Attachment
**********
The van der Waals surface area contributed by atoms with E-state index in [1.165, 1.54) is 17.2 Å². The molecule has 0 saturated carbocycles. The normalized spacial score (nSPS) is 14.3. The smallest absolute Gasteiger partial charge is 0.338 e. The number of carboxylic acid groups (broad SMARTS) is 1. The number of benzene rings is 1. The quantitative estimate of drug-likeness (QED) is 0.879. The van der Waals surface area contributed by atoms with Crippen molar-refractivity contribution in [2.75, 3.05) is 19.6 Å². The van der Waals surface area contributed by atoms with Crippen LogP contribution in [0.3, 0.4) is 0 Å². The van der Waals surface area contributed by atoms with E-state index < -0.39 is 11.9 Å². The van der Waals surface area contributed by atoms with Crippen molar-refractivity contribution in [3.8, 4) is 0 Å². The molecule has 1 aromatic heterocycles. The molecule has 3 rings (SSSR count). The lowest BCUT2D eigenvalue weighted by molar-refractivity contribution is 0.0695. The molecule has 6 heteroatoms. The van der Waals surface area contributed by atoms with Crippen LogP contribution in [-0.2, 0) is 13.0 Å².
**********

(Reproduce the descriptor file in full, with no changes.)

The van der Waals surface area contributed by atoms with E-state index in [1.165, 1.54) is 17.2 Å². The molecule has 0 saturated carbocycles. The normalized spacial score (nSPS) is 14.3. The smallest absolute Gasteiger partial charge is 0.338 e. The number of carboxylic acid groups (broad SMARTS) is 1. The number of benzene rings is 1. The quantitative estimate of drug-likeness (QED) is 0.879. The van der Waals surface area contributed by atoms with Crippen molar-refractivity contribution in [2.75, 3.05) is 19.6 Å². The van der Waals surface area contributed by atoms with Crippen LogP contribution in [0.3, 0.4) is 0 Å². The van der Waals surface area contributed by atoms with E-state index < -0.39 is 11.9 Å². The van der Waals surface area contributed by atoms with Crippen molar-refractivity contribution in [3.8, 4) is 0 Å². The molecule has 1 aromatic heterocycles. The molecule has 3 rings (SSSR count). The lowest BCUT2D eigenvalue weighted by molar-refractivity contribution is 0.0695. The molecule has 6 heteroatoms. The van der Waals surface area contributed by atoms with Crippen LogP contribution in [-0.2, 0) is 13.0 Å².